PG&E CEO resigning while the company is forced to use cash as collateral for power contracts

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The San Francisco-based company has begun a search for a new CEO following Williams’ departure, according to a statement issued Sunday. PG&E general counsel John Simon will take the helm in the meantime. Williams, 57, took over as CEO in March 2017 and is leaving after a catastrophic three months for PG&E.

Her departure follows the exit of three PG&E executives earlier this month — Patrick Hogan, senior vice president of electric operations at PG&E’s utility unit; Kevin Dasso, vice president of electric asset management; and Gregg Lemler, vice president of electric transmission.

Citigroup Inc. said PG&E faces “a crisis of confidence.” Guggenheim Securities analysts likened the dilemma it poses to investors and lawmakers as “a falling knife.”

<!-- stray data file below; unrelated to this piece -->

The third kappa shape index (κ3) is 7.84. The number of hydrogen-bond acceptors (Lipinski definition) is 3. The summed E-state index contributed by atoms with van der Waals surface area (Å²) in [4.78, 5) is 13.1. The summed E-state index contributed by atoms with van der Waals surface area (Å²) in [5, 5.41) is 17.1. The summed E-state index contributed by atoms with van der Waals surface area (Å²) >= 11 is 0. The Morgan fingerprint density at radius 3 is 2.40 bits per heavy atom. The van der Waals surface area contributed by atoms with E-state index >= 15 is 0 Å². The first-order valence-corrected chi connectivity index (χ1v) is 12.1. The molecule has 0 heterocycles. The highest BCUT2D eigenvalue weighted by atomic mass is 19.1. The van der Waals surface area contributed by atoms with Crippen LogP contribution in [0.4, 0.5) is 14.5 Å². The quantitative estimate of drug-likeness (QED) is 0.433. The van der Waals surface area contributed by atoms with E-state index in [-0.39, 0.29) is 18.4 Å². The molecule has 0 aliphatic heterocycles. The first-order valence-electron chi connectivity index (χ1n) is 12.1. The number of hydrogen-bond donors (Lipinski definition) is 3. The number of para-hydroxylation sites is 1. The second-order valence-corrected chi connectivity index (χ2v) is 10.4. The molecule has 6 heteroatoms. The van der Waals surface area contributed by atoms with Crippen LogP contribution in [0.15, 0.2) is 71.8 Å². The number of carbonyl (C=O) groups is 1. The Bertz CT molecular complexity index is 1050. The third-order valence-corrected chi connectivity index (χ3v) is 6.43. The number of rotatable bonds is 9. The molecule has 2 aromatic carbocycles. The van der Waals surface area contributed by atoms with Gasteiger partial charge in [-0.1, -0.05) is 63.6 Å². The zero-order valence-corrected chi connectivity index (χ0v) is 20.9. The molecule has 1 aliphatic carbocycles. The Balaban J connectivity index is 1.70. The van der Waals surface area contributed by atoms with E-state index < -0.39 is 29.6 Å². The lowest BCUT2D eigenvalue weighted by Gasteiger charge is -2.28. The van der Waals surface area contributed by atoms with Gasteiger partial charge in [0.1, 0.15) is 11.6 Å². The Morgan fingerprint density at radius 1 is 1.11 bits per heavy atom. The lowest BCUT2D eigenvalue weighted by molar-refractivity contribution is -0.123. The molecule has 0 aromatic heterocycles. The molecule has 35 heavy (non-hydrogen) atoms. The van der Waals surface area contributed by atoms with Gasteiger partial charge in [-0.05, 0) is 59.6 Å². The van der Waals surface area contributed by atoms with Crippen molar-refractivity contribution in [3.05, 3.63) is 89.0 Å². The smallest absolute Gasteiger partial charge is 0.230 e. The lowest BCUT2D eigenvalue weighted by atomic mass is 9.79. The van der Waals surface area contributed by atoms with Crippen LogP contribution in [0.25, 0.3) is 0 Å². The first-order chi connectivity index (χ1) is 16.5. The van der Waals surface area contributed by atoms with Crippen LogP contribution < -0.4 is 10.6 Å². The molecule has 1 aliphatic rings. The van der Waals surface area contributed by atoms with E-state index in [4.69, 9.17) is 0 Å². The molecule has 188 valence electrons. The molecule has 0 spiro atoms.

Thursday’s turbulence at the California Public Utilities Commission meeting turned what began as procedural meeting into shouting match. Protesters piled in to fight efforts to pass costs to customers for billions of dollars in potential wildfire liabilities. Then state regulators disappointed investors by failing to offer assurances they’ll help keep the utility solvent.

Finally, Moody’s Investors Service Inc. cut PG&E’s credit to junk Thursday, a move that will force the San Francisco-based company to post cash collateral and will kick it out of the biggest investment-grade bond index.

Meanwhile, PG&E now has two junk ratings, following a downgrade earlier this week by S&P Global Ratings. That means it will be required to use cash as collateral to guarantee power contracts, according to the company’s latest quarterly filing, which estimates the utility will have to fully collateralize as much as $800 million of positions. It had $430 million of cash on its books in September, according to a regulatory filing.


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